Goal setting allowed me to understand exactly what I wanted from life. When I was 14 years old, I did not have the maturity to sit down quietly and think to myself about what I wanted from life. Performing a religious ritual forced me to sit down and to think about what I wanted. Perhaps this oriented me towards achieving what I wanted? Maybe, maybe.

Goal setting also allowed me to think of things in the bigger picture. Say one day I had a fight with my friend. When I remembered my life's goals in the form of prayers, I was reminded that one of my life's goals was to be a proponent of world peace. With this larger goal in mind, I could put things in perspective and make peace with my friend instead of pursuing the petty matter.

Meditation in the form of recitation of Buddhist text helped me at times too. It helped to calm my senses, especially when I was experiencing strong emotions like anger or sadness. Through calming me down, it helped me see things in a bigger picture and allowed to re-orientate myself to carry on with life.

With this in light, I then asked myself- is goal setting and meditation necessary in my life now? Also, must I perform a religious ritual in order to facilitate goal setting and meditation?

I concluded that goal setting is certainly very important in my life now and in the future too. I mentioned two evergreen benefits of goal setting above. However I don't think I need an elaborate prayer ceremony to set and remember my life goals. I can simply make it a habit to remember my life's goals every morning and evening. I don't need to go through such an elaborate process to do such a simple job. This is one reason why I feel no need to adopt a religion. Since the essence of religious practice is to remember your goals, I can do so without all the complicated processes involved.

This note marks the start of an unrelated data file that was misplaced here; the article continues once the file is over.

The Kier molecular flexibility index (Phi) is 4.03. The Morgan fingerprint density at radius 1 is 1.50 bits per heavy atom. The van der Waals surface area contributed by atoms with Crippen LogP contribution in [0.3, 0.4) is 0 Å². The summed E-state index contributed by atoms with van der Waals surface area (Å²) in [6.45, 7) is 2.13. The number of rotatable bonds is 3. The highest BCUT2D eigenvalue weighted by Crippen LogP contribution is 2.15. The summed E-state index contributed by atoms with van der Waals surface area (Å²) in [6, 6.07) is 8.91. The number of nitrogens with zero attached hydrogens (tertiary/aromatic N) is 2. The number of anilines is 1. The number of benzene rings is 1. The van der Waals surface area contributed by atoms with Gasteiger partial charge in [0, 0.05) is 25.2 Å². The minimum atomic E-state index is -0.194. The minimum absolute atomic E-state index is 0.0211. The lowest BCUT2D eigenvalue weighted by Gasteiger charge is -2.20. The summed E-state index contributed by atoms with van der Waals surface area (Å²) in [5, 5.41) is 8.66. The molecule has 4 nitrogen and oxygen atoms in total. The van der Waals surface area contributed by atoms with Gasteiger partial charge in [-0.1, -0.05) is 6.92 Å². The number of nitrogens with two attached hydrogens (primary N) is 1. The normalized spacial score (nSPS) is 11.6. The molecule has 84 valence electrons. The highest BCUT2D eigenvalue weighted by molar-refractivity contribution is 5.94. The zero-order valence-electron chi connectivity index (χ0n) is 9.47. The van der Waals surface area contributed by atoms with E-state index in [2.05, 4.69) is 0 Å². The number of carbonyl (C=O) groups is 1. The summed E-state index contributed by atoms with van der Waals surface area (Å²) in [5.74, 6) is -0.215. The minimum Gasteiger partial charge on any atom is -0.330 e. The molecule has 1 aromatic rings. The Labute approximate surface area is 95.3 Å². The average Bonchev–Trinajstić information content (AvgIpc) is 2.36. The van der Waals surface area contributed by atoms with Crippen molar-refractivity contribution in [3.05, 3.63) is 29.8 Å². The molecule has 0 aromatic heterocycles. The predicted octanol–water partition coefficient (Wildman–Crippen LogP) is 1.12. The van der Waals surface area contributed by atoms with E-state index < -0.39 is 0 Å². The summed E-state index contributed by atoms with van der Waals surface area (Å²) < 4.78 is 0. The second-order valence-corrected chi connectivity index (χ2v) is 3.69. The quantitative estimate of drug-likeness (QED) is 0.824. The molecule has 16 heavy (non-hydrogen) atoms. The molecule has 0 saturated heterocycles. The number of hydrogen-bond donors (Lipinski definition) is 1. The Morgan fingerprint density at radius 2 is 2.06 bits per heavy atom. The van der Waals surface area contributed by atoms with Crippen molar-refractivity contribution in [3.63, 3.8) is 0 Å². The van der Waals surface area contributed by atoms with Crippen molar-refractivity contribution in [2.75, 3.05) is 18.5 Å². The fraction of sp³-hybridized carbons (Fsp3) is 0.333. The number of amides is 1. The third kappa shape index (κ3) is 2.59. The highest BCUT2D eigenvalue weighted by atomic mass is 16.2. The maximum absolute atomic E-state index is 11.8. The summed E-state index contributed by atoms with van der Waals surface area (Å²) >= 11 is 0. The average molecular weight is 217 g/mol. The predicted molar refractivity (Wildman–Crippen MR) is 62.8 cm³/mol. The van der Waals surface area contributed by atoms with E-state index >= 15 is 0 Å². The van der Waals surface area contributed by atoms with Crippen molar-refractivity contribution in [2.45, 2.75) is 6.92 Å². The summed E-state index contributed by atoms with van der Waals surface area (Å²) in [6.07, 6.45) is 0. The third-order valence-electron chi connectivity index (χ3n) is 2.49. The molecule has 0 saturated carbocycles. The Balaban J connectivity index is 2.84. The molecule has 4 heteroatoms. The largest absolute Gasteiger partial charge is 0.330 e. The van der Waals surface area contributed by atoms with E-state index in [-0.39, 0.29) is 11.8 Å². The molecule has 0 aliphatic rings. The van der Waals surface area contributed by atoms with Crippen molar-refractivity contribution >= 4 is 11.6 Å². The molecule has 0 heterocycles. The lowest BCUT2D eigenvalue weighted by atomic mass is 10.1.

How about meditation? Is there a need for it in my life? Personally, I would think no. Perhaps when I was younger and had less control over myself, meditation helped to calm me down. But at this age I find it much easier to control my senses and to bring myself to a rational state of mind. Simply sitting down and penning down my worries helps me to calm my senses. I don't need to adopt occult meditative practices to achieve the same result. This is another reason why I feel no need to adopt a religion.

There are other important reasons why I feel I should not adopt a religion.

For one, I feel that religious practices have made me inefficient. When I was practicing Nichiren Buddhism, I used to believe (as I was taught) that I couldn't tackle problems without praying for them. I could only solve them when I prayed for them and also acted towards solving them. Because of this, I always had to rely on prayer to solve my problems. This made me highly inefficient and partly confused too. In fact it would be so much faster if I solved my problems by simply acting on them instead of going through the whole process of praying and acting.

I also feel that religious practices have, at times, impeded with my understanding of cause and effect. Sometimes my religious practices made me think that by praying some 'magic' would occur to make my prayers come true. An example would be me at one point in time when I wanted to find a girlfriend. By my understanding of Buddhism at that point in time, I knew I had to pray for it to happen and that I also had to act upon it. But by praying for it I subconsciously assumed that my prayers had some 'magical' powers and that a girlfriend would come to me rather than me actually looking for one. I was (through my own doing) deluded that some mystic form of cause and effect existed and that it would make all my prayers come true. I actually forgot that the most important thing was for me to find a girlfriend. If I had trusted the most basic form of cause and effect which is basic human action, then I would have just done the most logical thing which is to actually find a girlfriend. This would have yielded a better chance of success rather than simply praying and hoping for things to happen.